Data Sharing

Updated: October 6, 2023

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More to come here. We will develop and share guidance and information about useful tools, approaches, software and strategies for sharing data, be it as a requirement from a funding source, a publication, or during the course of your research with collaborators.

Data Sharing in the realm of genomics and large scale datasets has highlighted some specific new challenges and possibilities. The sharing of large scale research data has potential to strengthen academic medical research, the practice of medicine, and the integrity of the clinical trial system. Some benefits are obvious: when researchers have access to complete data, they can answer new questions, explore different lines of analysis, and more efficiently conduct large-scale analyses across trials or projects. However, our evolving collective understanding of data sharing practices when large-scale datasets are involved can tend to result in an unnecessary burden on the research(ers) that is actually both counterproductive and may not necessarily make the patient or researcher any safer. This section can help guide decision making and actions to successfully share and manage research data to allow for the most productivity and facilitation of the original research itself while balancing the data privacy and security needs of those involved.

Data Repositories

Public Repositories

We here provide some details on a few (by no mean exhaustive) public repositories. If you know of another repository that would like to see added to this page please contact us. Some of these repositories do require IRB approval to download the data. Please correspond with the proper administration authority.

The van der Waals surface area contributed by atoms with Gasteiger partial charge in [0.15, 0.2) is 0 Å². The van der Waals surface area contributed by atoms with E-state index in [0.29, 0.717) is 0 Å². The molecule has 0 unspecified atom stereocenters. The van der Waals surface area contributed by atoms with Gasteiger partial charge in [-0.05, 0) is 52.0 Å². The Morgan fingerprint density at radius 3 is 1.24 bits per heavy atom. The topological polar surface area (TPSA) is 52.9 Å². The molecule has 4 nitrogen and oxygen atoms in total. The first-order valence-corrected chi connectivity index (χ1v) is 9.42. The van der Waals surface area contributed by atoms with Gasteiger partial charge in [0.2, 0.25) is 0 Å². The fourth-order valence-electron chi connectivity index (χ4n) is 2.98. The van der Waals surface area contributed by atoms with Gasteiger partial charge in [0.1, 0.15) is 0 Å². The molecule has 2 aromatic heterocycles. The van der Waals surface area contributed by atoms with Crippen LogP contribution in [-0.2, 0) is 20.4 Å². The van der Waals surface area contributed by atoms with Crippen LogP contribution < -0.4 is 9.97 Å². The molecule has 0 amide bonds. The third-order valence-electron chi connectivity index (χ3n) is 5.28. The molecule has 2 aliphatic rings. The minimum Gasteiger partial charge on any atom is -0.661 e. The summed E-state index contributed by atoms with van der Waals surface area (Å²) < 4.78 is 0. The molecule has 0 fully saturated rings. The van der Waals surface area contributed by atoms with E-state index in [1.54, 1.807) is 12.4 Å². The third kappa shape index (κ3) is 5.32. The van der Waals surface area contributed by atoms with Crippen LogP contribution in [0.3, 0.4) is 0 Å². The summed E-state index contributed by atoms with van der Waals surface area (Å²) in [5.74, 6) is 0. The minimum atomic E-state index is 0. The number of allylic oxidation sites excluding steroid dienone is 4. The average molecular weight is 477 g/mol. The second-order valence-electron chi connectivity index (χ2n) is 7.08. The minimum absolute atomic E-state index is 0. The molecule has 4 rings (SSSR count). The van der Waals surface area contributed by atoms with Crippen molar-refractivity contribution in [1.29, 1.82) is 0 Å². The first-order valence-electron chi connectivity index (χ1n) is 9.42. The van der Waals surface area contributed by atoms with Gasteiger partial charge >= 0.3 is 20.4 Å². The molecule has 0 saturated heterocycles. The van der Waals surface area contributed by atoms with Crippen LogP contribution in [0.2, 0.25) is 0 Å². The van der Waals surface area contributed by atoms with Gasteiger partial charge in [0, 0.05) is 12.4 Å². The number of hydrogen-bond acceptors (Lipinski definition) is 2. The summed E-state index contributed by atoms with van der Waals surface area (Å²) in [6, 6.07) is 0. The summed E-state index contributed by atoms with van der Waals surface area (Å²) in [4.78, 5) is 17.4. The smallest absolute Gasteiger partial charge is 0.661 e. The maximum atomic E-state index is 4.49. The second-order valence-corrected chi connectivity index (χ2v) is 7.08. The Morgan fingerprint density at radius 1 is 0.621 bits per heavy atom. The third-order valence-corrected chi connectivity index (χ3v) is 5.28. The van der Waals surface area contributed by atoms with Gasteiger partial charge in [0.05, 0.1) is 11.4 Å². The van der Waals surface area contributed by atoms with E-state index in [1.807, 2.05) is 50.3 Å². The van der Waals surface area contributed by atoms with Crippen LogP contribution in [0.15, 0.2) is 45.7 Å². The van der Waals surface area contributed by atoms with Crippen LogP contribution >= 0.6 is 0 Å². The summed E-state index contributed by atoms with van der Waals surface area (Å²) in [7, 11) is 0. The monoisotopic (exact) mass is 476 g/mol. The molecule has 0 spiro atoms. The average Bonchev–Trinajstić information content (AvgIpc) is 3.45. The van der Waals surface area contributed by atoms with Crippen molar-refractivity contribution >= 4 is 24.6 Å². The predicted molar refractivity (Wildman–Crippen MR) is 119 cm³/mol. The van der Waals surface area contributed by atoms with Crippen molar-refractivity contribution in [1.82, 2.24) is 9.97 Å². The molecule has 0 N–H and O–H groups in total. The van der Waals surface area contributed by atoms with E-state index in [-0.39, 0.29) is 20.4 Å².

• GTEx: The Genotype-Tissue Expression project is aiming to understand the difference and regulation of gene expression by tissue across 53 different tissues.
  • TCGA: The Cancer Genome Atlas is a joint effort by the NCI and the NHGRI to moleculary characterize approximately 20000 primary cancer in comparison to matched normal over 33 cancer types.
  • 1000 genomes: The 1000 genomes project sequenced 1000 genomes to find genetic variants with at least 1% variation in the human population. A useful source
  • GEO: Gene expression Omnbinus is a public genomics data repository.
  • gnomAD: The genotype aggression database is working to aggregate and harmonize sequencing data across multiple studies.
  • TOPMed: TOPMed is brought to you by NIH and NHLBI. Trans-Omics for Precision Medicine (TOPmed) aims to “understand of the fundamental biological processes that underlie heart, lung, blood, and sleep (HLBS) disorders.”
  • dbsnp: Provides information about single nuclotide polymorphisms (SNPs), as well as tracking these SNPs publication history.
  • UK Biobank: Prospective cohort study with a wealth of genetic and health data on 500,000 participants.
  • cBioPortal: This is an excellent resource for viewing/accessing TCGA cancer genomics data.
  • Sage’s is not only useful for sharing (privately or publicly) your own research data, but also where several open datasets are hosted, and also interact with the various DREAM Challenges they host.

Genomic Data Sharing

As noted by the NIH and others, the nature of genomic data requires several specific considerations be kept in mind. In addition to being personal and unique to each individual, genomic data may, for example: